The impact of Osama Bin Ladenís death on ISAF
|Monday, 2. May 2011 0 comment(s)||
Senior Research Fellow - The Global Security research programme
Many Americans still feel protecting the U.S. from Al-Qaeda is the chief rationale for the U.S. presence in Afghanistan. For many of them Bin Ladenís death removes this rationale. What are possible repercussions?
Osama Bin Ladenís death will have a number of consequences, throughout the world, in the United States, and in Afghanistan. Bin Ladenís death will also have an impact on the International Security Assistance Force (ISAF) in Afghanistan.
In the U.S., there will be an increase in the number of people who in general view President Obamaís performance more positively and specifically with regard to Afghanistan. This will halt a slide in the polls that President Obama has suffered with regard to his handling of the situation in Afghanistan. In a mid-April Washington Post-ABC News poll 44% of respondents approved of how Obama was handing the situation in Afghanistan and 49% disapproved. This was the first time more people disapproved of Obamaís handling of Afghanistan than approved. In April 2009, 63% of respondents had approved and 26% disapproved Obamaís handling of Afghanistan. Polls also show that about 60% of Americans oppose the war in Afghanistan and that about half think the U.S. should withdraw its troops from Afghanistan as soon as possible.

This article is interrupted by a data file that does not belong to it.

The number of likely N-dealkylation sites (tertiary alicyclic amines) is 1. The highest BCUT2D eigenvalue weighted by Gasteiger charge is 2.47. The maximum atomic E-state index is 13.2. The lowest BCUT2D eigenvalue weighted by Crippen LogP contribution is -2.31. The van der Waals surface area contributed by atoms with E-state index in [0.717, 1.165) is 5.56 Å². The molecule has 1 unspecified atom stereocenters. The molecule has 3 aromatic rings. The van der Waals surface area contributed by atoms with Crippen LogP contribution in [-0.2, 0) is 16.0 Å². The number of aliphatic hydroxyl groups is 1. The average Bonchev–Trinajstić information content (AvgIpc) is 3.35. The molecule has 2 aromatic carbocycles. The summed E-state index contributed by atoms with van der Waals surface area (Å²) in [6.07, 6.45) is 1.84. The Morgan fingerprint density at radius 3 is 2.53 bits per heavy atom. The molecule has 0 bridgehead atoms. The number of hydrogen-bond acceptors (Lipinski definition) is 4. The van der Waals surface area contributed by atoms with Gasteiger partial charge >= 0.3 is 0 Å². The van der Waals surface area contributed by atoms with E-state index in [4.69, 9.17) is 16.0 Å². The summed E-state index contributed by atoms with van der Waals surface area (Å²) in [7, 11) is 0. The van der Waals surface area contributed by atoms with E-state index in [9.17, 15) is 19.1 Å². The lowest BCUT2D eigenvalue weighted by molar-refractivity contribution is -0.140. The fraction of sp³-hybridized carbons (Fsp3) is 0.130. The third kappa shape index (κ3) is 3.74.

The original reason for the U.S. attack on Afghanistan was to neutralize Al-Qaeda, capture Osama Bin Laden and cause the downfall of the Taleban, who were protecting Bin Laden (among other AQ leaders). Many Americans still feel protecting the U.S. from Al-Qaeda is the chief rationale for the U.S. presence in Afghanistan. For many of them Bin Ladenís death removes this rationale. What are possible repercussions?
President Obamaís poll numbers for his handling of the situation in Afghanistan will undoubtedly increase in the next round of polls. This does not mean public support for the war in Afghanistan will increase, though support for the war is also likely to temporarily increase. (Obamaís personal poll numbers and the publicsí view on a range of issues have for some time been divorced from each other). After the initial euphoria caused by the killing of Bin Laden, it is likely that the public at large will become increasingly frustrated at the continuing U.S. presence in Afghanistan.
Reduced American public support for the war in Afghanistan is likely to increase pressure on President Obama to withdraw more troops in the summer and fall of 2011 than was anticipated. It is unclear whether this increased pressure will have an impact on Obamaís decision. However, the upcoming departure of General David Petraeus as ISAF commander makes it slightly easier for President Obama to withdraw more troops, since it was likely that General Petraeus would have (somewhat publicly) urged President Obama to withdraw as few troops as possible, a few thousand at the most.
Bin Ladenís death is also likely to have an impact on ISAF and countries that contribute to ISAF: (1) Should the U.S. increase the pace of its withdrawal from Afghanistan, other countries are likely to follow suit. (2) It is unlikely that the agreements between NATO and the government of Afghanistan that aim for the complete transfer of lead-security responsibility to Afghan forces by 2014 will be affected by Bin Ladenís death. (3) Bin Ladenís death is not likely to directly impact ISAF operations, but its symbolism can be used in efforts to shape public perceptions in the region.
Texts reflect the opinions of the individual authors